Pholcus buatong

Berhard A. Huber, Booppa Petchard, Charles Leh Moi Ung, Joseph K. H. Koh & Amir R. M. Ghazali, 2016, The Southeast Asian Pholcus halabala species group (Araneae, Pholcidae): new data from field observations and ultrastructure, European Journal of Taxonomy 190, pp. 1-55: 38

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Pholcus buatong


Pholcus buatong  species group

This species group is newly proposed to include one species previously part of the Ph. halabala  group ( Ph. satun Huber, 2011  ), one species previously tentatively assigned to the Pholcus ethagala  group ( Ph. schwendingeri Huber, 2011  ), and a newly described species ( Ph. buatong Huber  , sp. nov.). They share three putative synapomorphies, (1) the complete reduction of distal anterior apophyses on the male chelicerae ( Fig. 156View Figs 154 – 158); (2) the very distinctive dorsal bulging of the male palpal patella ( Fig. 155View Figs 154 – 158; angle between femur and patella ~120–125° rather than ~180° as in typical pholcids); and (3) the large, heavily sclerotized ‘knob’ on the epigynum ( Figs 184, 187, 190View Figs 184 – 192). The group is strongly supported by preliminary molecular data (A. Valdez-Mondragón, B.A. Huber & D. Dimitrov unpublished data). Pholcus schwendingeri  and Ph. buatong  sp. nov. also share a distinctive whitish membranous process retrolatero-distally on the procursus (arrows in Figs 155View Figs 154 – 158, 180View Figs 173 – 183). Otherwise this group appears rather inhomogeneous: Pholcus schwendingeri  males have extremely long eye stalks ( Fig. 173View Figs 173 – 183) while males of the other two species have short eye stalks ( Fig. 155View Figs 154 – 158); Pholcus buatong  sp. nov. is rock-dwelling while the other two species are leaf litter dwelling; Pholcus satun  has small AME, while the other two species lack AME; Pholcus satun  males have only one bulbal process (sclerotized embolus), while males of the other two species have a membranous embolus plus an appendix. In all three species, egg-sacs are carried in front of the body ( Figs 145, 152View Figs 143 – 152) as in typical pholcids. This species group is known from southern Thailand and northern mainland Malaysia ( Fig. 153View Fig. 153).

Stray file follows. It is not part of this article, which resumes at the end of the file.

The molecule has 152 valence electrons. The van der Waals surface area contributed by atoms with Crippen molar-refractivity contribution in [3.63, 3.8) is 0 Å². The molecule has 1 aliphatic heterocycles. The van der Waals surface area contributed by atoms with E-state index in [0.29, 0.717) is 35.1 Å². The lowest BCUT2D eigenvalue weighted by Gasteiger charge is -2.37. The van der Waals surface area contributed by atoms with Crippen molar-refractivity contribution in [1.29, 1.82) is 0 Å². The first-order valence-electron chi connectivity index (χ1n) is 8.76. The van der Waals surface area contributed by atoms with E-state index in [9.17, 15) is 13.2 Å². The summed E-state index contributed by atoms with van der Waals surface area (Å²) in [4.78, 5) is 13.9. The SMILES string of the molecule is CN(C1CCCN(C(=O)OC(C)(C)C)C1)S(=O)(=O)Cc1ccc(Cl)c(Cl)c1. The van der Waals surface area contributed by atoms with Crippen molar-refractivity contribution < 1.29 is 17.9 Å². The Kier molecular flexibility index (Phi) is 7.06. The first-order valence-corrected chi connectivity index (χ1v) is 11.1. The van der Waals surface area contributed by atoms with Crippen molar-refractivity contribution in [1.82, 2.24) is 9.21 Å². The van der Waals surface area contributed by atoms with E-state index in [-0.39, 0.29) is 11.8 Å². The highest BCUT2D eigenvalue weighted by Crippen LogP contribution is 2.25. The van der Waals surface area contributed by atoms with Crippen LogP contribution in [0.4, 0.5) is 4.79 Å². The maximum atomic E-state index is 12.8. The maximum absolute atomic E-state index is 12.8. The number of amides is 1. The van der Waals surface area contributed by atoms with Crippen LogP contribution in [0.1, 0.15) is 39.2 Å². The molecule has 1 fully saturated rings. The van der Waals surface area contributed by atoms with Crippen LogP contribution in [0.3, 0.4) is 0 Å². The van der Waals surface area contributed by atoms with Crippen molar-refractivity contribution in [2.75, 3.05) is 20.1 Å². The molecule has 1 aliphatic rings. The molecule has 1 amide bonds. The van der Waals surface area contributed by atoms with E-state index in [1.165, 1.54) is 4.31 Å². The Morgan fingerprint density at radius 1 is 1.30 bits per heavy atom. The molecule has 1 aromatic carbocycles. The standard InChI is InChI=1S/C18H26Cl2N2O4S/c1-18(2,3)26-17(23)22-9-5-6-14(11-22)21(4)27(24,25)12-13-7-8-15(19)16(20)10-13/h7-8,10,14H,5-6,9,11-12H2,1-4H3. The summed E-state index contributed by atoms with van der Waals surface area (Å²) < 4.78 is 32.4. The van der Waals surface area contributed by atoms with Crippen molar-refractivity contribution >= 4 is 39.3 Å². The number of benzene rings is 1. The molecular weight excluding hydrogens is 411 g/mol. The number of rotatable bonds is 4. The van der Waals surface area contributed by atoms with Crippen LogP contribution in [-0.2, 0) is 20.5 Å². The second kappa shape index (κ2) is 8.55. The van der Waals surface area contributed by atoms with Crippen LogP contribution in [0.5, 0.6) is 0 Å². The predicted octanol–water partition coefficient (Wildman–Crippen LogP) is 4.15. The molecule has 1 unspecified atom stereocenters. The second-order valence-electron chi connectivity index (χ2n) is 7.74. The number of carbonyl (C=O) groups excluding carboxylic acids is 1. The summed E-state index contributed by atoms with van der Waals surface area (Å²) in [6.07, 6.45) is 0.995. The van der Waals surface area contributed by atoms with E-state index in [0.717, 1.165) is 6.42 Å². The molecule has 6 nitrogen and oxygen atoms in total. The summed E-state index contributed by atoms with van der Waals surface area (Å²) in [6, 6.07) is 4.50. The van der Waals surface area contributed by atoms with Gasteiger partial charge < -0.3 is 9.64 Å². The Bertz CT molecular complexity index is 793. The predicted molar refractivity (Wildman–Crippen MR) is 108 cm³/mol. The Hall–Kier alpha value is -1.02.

USA, Florida, Gainesville, University of Florida, Florida Museum of Natural History, Allyn Museum